Yoga is not new to American soil, which of course, has given just cause to a host of companies to exploit that yoga craze. Bar Refaeli was seen using a Buick as a yoga prop; Janelle Monae even sang a song about the yoga booty;Miranda Kerr strikes a yoga pose even when she’s in a flight… the list does go on.
It’s almost become cool to be spotted with a yoga mat, in your yoga pants, at a yoga studio, keeping calm with that yoga face. Of all the products on offer, yoga pants seem to have gained the biggest push. Move over Juicy tracksuits, Alo Yoga is the new cool kid in town.
Yes, this is the brand everyone’s looking up. According to the company, their “high-performance line exceeds the standards of LA’s most committed yogis who demand maximum quality, innovative fabrics and on-trend styling. Each and every garment is created by a design team of yoga enthusiasts and tested and retested on the best yogis to ensure the finest, most slimming, move-with-you fit that will elevate your every asana.”
Does It Deliver?
So, let’s review Alo Yoga. It would seem that though the range is designed for yoga, people are buying the active wear to go running, spinning, or even to hit the gym. The moisture-wicking properties of the material draws sweat away from the body; the four-way stretch technology does indeed allow for comfort and freedom of movement. The clincher though would be the anti-bacterial feature that prevents the growth of odor-causing microbes. Isn’t everyone conscious about how they’re smelling when they’re in a pool of sweat? To be honest, these three qualities had us sold. However, they are fairly pricey at $100. If you want to buy them anyways, click here.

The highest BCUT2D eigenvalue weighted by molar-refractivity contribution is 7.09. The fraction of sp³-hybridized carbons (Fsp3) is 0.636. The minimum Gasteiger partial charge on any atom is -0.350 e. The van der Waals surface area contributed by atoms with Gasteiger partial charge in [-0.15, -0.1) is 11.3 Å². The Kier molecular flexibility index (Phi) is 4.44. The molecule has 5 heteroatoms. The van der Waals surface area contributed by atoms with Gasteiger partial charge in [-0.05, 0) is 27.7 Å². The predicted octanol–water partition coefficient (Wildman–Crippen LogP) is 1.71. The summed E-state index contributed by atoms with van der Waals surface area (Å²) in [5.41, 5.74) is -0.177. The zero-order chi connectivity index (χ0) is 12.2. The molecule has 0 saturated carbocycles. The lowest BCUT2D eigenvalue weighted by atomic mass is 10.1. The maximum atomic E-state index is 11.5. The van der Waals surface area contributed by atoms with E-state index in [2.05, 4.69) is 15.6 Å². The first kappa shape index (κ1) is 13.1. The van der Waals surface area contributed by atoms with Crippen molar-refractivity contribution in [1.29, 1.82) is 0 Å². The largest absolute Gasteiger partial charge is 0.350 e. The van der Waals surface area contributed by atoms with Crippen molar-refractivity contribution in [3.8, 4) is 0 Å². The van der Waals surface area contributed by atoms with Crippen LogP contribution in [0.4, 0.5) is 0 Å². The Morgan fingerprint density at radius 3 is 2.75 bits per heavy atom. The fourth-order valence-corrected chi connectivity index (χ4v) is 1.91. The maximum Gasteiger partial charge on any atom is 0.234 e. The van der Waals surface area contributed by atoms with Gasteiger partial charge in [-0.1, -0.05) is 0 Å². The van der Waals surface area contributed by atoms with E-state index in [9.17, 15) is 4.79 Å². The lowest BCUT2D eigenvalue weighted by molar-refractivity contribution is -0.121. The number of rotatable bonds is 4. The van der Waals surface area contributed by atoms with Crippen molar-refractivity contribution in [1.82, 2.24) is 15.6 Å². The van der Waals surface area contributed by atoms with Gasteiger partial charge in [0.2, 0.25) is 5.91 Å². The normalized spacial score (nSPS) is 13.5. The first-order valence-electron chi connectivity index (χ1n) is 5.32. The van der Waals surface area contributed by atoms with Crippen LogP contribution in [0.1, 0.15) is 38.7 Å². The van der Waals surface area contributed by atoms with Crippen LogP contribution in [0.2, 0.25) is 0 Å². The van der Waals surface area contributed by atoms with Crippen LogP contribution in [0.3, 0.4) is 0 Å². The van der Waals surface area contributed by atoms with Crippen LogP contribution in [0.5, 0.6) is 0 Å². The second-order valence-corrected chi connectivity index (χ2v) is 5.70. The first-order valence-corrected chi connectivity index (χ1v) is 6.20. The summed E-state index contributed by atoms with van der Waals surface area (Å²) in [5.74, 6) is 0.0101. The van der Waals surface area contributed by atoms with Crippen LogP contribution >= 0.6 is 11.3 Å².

An Alternative For The Eco-Conscious Buyer
There are other independent companies making worthwhile products. Take Teeki, for example. While the brand stands out for their unique designs, what really caught our attention was the fact that they’re made from recycled plastic PET containers. Yep! It seems that the plastic shreds are melted into pellets, then those pellets are melted (again) and pressed into fiber that’s further manipulated into bales. Baled fiber can then be processed into fabric. Each pair of pants is created with 79 percent of recycled plastic. They cost anywhere between $38 to $72 and can be purchased here.
For The Budget Shopper
Finally, we have Soybu. Perhaps the most budget-friendly of them all, these yoga pants are comfortable and durable (something everyone should look for in activewear, considering they’re expensive). The fabric is flexible and allows for plenty of movement. The waistband secures the pants without cutting into the waist. But, perhaps the best part of the product is the fact that you can buy them anywhere, and they’re available for $43 to $49!